For the last third of the book I found myself settling back into the sofa and rubbing my hands with satisfying glee as the twists begin to unfurl and Candlish revealed her skill as a writer who can pull the carpet out from under your feet. I watched with horror as Amber's final actions rip through Lime Park Road, her marriage and her friendships.
This novel is full of astute observations and thoughtful characterisation. It is realistic; not far fetched or requiring any kind of suspension of belief which I really enjoyed and found quite unsettling. There is something very appealing about stories that centre on neighbours and small communities - perhaps because we all live with neighbours and all wonder what goes on behind closed doors? How well do we know anyone living alongside us? How fragile are our relationships within our street?
I suspect the ending may divide readers - those who love to be completely stunned and those who prefer a neat tying up of all the threads. Me, I loved the ending! My jaw literally dropped and I hurriedly flicked back through the pages to re-read chunks, trying to absorb what Candlish is implying with her final words. Clever....... or cruel?!
I enjoyed this book. I'm giving it a 3.5 /5 just because I found it a bit of a slow start. I would recommend this book to people who enjoy a more thorough character led suspenseful novel and for readers of Mark Edwards "The Magpies", Cass Green "The Woman Next Door" and Shari Lapena's "The Couple Next Door".
For more reviews and recommendations please follow me on Twitter @katherinesunde3 (bibliomaniacuk)
"The Sudden Departure of the Frasers" was published in May 2015 by Penguin.
Sunday, 21 August 2016
When she’s not digging up bones or other ancient objects, quirky, tart-tongued archaeologist Ruth Galloway lives happily alone in a remote area called Saltmarsh near Norfolk, land that was sacred to its Iron Age inhabitants - not quite earth, not quite sea.
When a child’s bones are found on a desolate beach nearby, Detective Chief Inspector Harry Nelson calls Galloway for help. Nelson thinks he has found the remains of Lucy Downey, a little girl who went missing ten years ago. Since her disappearance he has been receiving bizarre letters about her, letters with references to ritual and sacrifice.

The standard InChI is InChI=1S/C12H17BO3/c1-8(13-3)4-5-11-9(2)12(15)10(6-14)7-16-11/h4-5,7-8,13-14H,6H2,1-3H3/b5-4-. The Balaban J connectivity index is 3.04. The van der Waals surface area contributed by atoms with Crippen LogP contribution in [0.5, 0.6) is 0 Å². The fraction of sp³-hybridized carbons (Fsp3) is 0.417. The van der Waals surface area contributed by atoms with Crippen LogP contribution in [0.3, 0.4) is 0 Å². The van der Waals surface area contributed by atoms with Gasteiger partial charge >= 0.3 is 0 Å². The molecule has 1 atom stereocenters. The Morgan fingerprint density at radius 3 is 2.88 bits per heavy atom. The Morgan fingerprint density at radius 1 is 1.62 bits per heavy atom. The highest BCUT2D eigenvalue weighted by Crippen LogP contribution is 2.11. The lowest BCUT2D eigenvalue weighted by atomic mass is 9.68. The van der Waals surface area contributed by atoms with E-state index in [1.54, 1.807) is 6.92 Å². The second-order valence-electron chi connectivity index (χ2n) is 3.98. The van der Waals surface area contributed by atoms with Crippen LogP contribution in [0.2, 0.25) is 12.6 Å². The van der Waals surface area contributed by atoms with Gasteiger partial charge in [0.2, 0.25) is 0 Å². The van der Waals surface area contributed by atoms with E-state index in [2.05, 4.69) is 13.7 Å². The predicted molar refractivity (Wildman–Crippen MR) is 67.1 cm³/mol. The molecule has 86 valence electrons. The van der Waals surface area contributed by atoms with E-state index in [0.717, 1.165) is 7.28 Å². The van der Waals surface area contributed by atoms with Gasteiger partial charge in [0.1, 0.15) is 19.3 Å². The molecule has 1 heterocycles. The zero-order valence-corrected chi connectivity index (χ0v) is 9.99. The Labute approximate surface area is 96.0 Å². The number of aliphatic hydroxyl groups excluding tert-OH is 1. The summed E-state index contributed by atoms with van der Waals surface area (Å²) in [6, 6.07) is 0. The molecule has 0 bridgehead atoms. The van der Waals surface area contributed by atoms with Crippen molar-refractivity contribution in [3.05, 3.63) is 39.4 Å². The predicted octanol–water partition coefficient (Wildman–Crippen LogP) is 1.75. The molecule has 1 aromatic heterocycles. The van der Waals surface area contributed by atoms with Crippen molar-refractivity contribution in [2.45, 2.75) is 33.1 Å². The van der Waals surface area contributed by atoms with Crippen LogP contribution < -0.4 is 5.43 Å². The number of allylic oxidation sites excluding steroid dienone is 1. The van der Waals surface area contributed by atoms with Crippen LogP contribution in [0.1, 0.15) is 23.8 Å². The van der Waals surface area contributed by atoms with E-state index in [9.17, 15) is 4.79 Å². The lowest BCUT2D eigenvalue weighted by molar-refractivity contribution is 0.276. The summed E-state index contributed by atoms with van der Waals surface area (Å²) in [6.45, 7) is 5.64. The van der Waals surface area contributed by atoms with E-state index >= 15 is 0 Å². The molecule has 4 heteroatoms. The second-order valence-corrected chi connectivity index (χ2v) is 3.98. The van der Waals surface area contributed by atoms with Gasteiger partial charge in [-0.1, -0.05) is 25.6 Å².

The bones actually turn out to be two thousand years old, but Ruth is soon drawn into the Lucy Downey case and into the mind of the letter writer, who seems to have both archaeological knowledge and eerie psychic powers. Then another child goes missing and the hunt is on to find her.
As the letter writer moves closer and the windswept Norfolk landscape exerts its power, Ruth finds herself in completely new territory – and in serious danger.
I had to read this while we are on holiday on the North Norfolk coast seeing as this is where the story takes place! And the author quotes from "The Moonstone" by Wilkie Collins which just made it irresistible!
I loved the atmospheric setting of the saltmarshes - or as Griffiths describes them, the "drowned landscapes", which have a "peculiar magic of their own" and trigger a fear in people of what is "buried" and what they can not see. Just as the Romney Marshes in "Great Expectations", the North Norfolk saltmarshes are a brilliant location for murder, tension and excitement. The silent stillness of these marshes masks their deadly danger as the apparently dried out craters lure walkers from the paths into the mud which will suddenly swallow them up. We have walked along some of the marshy coast line and I always thought it was a great location for a thriller. The narrow, weaving pathways are littered with warnings not to stray and to be mindful of the tides which sweep in unsuspectingly in a patchwork of trickling streams, cutting you off from any route back to the mainland.
Griffiths ably captures the menacing landscape. I really enjoyed the historical detail about causeways to Sweden and prehistoric rituals about the sacredness of a place where land meets sea and life meets death. I found the passages where the characters were retracing the causeway paths out to the mythological "Henge Circle" gripping.
Dr Ruth Galloway is a likeable enough character - perhaps a more unusual and unassuming heroine and I liked this aspect of the novel too. She is educated, intelligent, lonely, awkward and fallible-not a particularly conventional or cliched protagonist. I liked the fact that she is engrossed in her own forensic archaeology research and how her studies aid DCI Harry Nelson. I think Griffiths has created quite a refreshing partnership and I was pleasantly surprised by Galloway's influence and contribution to the investigation.
This has all the ingredients for an engaging and enjoyable detective novel. There's tension, suspense, atmosphere, credible characters, a few twists and a few shocks along the way. It was an easy read; it's not gratuitous, overly violent or graphic. There is a very manageable cast of characters and the plot is focussed and not overly distracted by too many red herrings or concurrent sub plots - although complex enough to stop me from working it all out! I would read more by this author.